First Nations, Métis and Inuit Cultures

Approximately 1.8 million people in Canada identify as being indigenous. Indigenous peoples in Canada have cultural traditions that existed thousands of years prior to the arrival of Europeans just over 400 years ago.  Canada’s indigenous peoples consist of First Nations, Métis, and Inuit peoples.  Indigenous cultures are very diverse.  Each group has its own culture, values, symbols, and spiritual traditions, and it is inaccurate to talk of a common culture amongst such rich diversity; for example, there are over 600 bands of First Nations.  There are also many indigenous languages and dialects. Using words such as “Indian,” `mixed-breed` or “Eskimo” to describe indigenous peoples may still appear in outdated legal documents, but today these words are generally considered inappropriate and insulting.

The history of indigenous peoples in Canada since European settlement has been a story of suffering, paternalism, and broken promises.  In recent years, Canadian governments and the whole population of Canada have been more attentive and understanding in making efforts to right the wrongs of past historical injustices.  Past practices of assimilation by governments and other institutions, such as taking children away from their traditional homes to residential schools, have been abolished and a growing respect and appreciation of indigenous cultures is evident.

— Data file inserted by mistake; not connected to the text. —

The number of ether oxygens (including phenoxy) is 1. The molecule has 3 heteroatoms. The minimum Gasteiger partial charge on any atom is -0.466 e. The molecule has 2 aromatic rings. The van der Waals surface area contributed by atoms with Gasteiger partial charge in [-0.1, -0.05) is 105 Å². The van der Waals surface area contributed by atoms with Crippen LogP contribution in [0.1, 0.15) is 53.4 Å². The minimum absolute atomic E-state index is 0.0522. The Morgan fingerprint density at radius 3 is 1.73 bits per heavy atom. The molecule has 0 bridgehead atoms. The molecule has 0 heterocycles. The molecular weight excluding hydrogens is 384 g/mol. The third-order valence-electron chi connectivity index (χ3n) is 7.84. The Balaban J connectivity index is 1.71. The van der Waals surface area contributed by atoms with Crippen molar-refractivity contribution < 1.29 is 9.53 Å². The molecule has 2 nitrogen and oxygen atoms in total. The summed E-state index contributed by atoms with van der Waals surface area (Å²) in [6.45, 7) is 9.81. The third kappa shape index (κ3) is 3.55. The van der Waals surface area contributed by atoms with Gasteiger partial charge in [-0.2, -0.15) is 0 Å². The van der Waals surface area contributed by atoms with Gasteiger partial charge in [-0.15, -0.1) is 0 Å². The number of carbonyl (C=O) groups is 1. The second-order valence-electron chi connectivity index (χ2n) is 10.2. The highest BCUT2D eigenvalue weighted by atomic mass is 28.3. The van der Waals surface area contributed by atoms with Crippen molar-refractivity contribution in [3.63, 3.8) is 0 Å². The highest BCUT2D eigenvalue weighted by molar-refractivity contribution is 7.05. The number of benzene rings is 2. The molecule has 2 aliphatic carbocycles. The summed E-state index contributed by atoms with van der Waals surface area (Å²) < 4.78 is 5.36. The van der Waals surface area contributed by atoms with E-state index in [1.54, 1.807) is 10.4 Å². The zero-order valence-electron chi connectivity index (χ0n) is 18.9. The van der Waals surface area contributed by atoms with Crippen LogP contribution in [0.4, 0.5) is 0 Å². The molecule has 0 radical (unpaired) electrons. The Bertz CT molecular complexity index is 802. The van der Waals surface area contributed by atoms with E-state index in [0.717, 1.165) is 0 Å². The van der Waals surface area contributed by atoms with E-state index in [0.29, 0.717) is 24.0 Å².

Indigenous cultures are celebrated throughout Canada and contribute a great richness and diversity to Canadian culture in many unique ways.  For international students, there are numerous opportunities to participate and attend festivals and experience ceremonial activities. For example, there are large cultural gatherings called “powwows” where dancing, music, as well as arts and crafts are showcased, and everyone is welcome to learn about and experience indigenous culture.

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